Consumers in emerging markets remain optimistic
A new report from a global management consultancy finds that consumers in some of the world’s biggest emerging markets remain optimistic, and the economic slowdown does not appear to have affected them like it has consumers in richer economies.
Researchers from the Boston Consulting Group (BCG) found that while in the short term, consumers in Brazil, China, and India plan to tighten their belts, their longer term outlook is more bullish.
The report Keeping an Eye on the Prize: Why Emerging-Market Consumers Remain Bullish, is based on BCG’s 2013 Global Consumer Sentiment Survey, which gathers data from nearly 7,000 consumers in Brazil, China and India.
It finds that despite recent economic challenges causing consumers in Brazil, China and India to rein in their spending for now, consumer spending in these rapidly developing economies (RDEs) is growing faster than in more developed economies.
Consumers in RDEs are “trading up”
Plus, the survey highlights another continuing trend: consumers in RDEs are “trading up”. They are increasingly purchasing brands with higher price tags, especially established brands in fresh foods and home appliances.
The power of brands is strong in emerging markets, says the report, which finds that 70% of consumers surveyed in China and 67% of those in India said “brand name and reputation” is the main reason for trading up.
The report authors analyzed survey data from Brazil, China, and India, and compared it to responses from consumers also surveyed in eight African countries and nine developed economies.
They found that brand engagement is even higher in Africa than in the RDEs. Nearly 80% of consumers surveyed in Kenya, Nigeria and South Africa cited “brand name and reputation” as the main reason for trading up.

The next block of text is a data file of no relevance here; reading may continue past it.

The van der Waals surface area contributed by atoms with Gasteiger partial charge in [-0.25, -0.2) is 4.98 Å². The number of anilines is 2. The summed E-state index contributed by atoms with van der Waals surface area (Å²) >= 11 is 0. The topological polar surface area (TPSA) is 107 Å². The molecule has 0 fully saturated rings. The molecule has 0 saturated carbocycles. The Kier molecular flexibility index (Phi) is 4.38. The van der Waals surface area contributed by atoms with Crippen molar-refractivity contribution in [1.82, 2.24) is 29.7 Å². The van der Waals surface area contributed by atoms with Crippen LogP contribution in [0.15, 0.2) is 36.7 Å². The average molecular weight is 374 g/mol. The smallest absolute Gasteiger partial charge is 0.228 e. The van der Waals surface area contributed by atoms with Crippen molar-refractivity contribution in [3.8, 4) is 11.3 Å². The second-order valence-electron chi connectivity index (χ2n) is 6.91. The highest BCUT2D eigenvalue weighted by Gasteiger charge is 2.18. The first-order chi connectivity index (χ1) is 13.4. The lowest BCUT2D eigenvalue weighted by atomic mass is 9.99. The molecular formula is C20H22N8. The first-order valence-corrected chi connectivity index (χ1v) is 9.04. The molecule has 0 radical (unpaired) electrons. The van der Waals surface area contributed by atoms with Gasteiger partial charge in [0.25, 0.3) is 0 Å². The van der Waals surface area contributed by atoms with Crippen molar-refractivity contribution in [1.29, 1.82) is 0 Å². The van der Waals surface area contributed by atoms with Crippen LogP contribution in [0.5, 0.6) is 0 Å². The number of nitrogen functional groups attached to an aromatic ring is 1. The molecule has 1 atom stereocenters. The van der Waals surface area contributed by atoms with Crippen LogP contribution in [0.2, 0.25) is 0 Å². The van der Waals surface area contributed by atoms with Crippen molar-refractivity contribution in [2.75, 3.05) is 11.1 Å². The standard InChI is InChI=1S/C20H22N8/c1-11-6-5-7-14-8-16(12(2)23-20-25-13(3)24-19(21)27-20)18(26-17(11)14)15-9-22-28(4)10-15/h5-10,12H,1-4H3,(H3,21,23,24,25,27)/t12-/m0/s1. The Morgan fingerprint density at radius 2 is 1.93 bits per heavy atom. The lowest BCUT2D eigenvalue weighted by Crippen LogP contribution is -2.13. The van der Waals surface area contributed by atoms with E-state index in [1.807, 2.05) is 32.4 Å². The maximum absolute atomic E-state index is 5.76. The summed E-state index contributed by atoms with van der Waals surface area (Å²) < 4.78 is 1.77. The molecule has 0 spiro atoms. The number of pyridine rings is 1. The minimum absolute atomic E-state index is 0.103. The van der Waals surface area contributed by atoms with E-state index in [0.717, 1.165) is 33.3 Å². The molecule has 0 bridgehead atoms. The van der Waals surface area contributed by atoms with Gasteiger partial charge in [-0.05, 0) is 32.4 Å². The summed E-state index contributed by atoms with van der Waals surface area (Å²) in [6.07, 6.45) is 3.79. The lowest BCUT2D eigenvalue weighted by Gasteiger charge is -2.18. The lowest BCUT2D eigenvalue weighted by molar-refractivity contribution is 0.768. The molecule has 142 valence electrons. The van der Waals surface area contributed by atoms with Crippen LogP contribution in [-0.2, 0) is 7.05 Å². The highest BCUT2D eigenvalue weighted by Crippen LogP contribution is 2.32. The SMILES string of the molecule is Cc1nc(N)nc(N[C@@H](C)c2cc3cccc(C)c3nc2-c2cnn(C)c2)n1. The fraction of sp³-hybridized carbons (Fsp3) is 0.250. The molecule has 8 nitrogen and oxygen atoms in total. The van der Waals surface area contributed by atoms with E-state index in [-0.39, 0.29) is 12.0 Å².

Stefano Niavas, a BCG partner based in South Africa says:
“Many Africans are in the market for certain kinds of products for the first time. So they are likely to prefer known brands that they can trust.”
The survey also found that consumers in RDEs are starting to see brands as ways of making personal statements. In Brazil, 40% of those surveyed (nearly double the proportion who said the same in developed economies), agreed with the statement: “brands say something about who I am, my values, and where I fit in.”
Jeff Walters, BCG partner and a co-author of the report, says:
“RDEs will continue to offer some of the world’s greatest growth opportunities for companies selling consumer goods and services across a broad range of categories.”
“Every year there are more things I want to buy”
Abheek Singhi, BCG partner and head of the firm’s Consumer and Retail practice in Asia-Pacific, adds:
“Consumers in emerging markets are accustomed to volatility. So as rising incomes push millions more households into the middle and affluent classes, companies should expect growing demand for everything from cars and appliances to financial services.”
The report says 53% of consumers surveyed in China and 62% of those in Brazil (about the same proportions as last year) agreed with the statement: “it seems like every year, there are more things I want to buy.” In India, the percentage surveyed who agreed with this sentiment was 66%, which is 9% more than last year.
BCG partner Olavo Cunha, who leads the firm’s Consumer Goods practice in Brazil, notes:
“While they should of course plan for fluctuations in demand, companies should continue to invest aggressively in their brands and organizations on the ground in order to win in the long term.”